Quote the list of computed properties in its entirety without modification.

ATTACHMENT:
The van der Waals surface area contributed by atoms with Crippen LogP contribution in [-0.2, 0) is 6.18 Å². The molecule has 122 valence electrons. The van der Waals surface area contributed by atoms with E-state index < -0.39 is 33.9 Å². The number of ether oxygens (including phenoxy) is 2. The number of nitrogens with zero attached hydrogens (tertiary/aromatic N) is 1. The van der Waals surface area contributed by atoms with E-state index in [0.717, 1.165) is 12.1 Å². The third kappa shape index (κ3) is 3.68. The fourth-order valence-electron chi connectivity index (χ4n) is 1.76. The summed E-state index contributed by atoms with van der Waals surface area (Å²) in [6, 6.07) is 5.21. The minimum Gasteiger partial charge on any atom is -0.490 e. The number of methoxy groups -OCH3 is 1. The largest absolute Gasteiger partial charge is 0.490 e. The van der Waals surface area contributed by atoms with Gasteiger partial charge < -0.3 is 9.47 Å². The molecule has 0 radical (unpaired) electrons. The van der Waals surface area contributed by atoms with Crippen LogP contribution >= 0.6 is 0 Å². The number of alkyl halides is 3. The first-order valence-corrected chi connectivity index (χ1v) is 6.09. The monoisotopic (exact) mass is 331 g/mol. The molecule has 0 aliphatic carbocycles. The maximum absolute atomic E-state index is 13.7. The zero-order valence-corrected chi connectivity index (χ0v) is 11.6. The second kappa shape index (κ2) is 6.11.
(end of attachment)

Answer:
The van der Waals surface area contributed by atoms with Crippen LogP contribution in [-0.2, 0) is 6.18 Å². The molecule has 122 valence electrons. The van der Waals surface area contributed by atoms with E-state index < -0.39 is 33.9 Å². The number of ether oxygens (including phenoxy) is 2. The number of nitrogens with zero attached hydrogens (tertiary/aromatic N) is 1. The van der Waals surface area contributed by atoms with E-state index in [0.717, 1.165) is 12.1 Å². The third kappa shape index (κ3) is 3.68. The fourth-order valence-electron chi connectivity index (χ4n) is 1.76. The summed E-state index contributed by atoms with van der Waals surface area (Å²) in [6, 6.07) is 5.21. The minimum Gasteiger partial charge on any atom is -0.490 e. The number of methoxy groups -OCH3 is 1. The largest absolute Gasteiger partial charge is 0.490 e. The van der Waals surface area contributed by atoms with Gasteiger partial charge < -0.3 is 9.47 Å². The molecule has 0 radical (unpaired) electrons. The van der Waals surface area contributed by atoms with Crippen LogP contribution >= 0.6 is 0 Å². The number of alkyl halides is 3. The first-order valence-corrected chi connectivity index (χ1v) is 6.09. The monoisotopic (exact) mass is 331 g/mol. The molecule has 0 aliphatic carbocycles. The maximum absolute atomic E-state index is 13.7. The zero-order valence-corrected chi connectivity index (χ0v) is 11.6. The second kappa shape index (κ2) is 6.11.